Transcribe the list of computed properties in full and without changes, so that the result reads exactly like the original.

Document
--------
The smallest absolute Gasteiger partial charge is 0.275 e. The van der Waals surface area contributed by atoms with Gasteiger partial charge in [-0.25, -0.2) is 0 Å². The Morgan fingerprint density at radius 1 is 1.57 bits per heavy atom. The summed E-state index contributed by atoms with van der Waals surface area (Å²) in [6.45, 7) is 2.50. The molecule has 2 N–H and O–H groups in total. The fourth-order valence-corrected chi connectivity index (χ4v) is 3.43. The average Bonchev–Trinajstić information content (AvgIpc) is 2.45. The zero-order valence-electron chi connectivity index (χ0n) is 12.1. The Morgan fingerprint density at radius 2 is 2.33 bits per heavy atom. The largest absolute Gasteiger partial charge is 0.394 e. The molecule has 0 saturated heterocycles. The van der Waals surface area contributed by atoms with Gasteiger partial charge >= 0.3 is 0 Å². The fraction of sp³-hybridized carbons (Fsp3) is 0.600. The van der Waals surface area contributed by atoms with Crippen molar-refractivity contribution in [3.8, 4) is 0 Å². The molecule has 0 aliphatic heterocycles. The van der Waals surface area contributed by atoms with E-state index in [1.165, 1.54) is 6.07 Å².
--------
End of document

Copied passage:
The smallest absolute Gasteiger partial charge is 0.275 e. The van der Waals surface area contributed by atoms with Gasteiger partial charge in [-0.25, -0.2) is 0 Å². The Morgan fingerprint density at radius 1 is 1.57 bits per heavy atom. The summed E-state index contributed by atoms with van der Waals surface area (Å²) in [6.45, 7) is 2.50. The molecule has 2 N–H and O–H groups in total. The fourth-order valence-corrected chi connectivity index (χ4v) is 3.43. The average Bonchev–Trinajstić information content (AvgIpc) is 2.45. The zero-order valence-electron chi connectivity index (χ0n) is 12.1. The Morgan fingerprint density at radius 2 is 2.33 bits per heavy atom. The largest absolute Gasteiger partial charge is 0.394 e. The molecule has 0 saturated heterocycles. The van der Waals surface area contributed by atoms with Gasteiger partial charge >= 0.3 is 0 Å². The fraction of sp³-hybridized carbons (Fsp3) is 0.600. The van der Waals surface area contributed by atoms with Crippen molar-refractivity contribution in [3.8, 4) is 0 Å². The molecule has 0 aliphatic heterocycles. The van der Waals surface area contributed by atoms with E-state index in [1.165, 1.54) is 6.07 Å².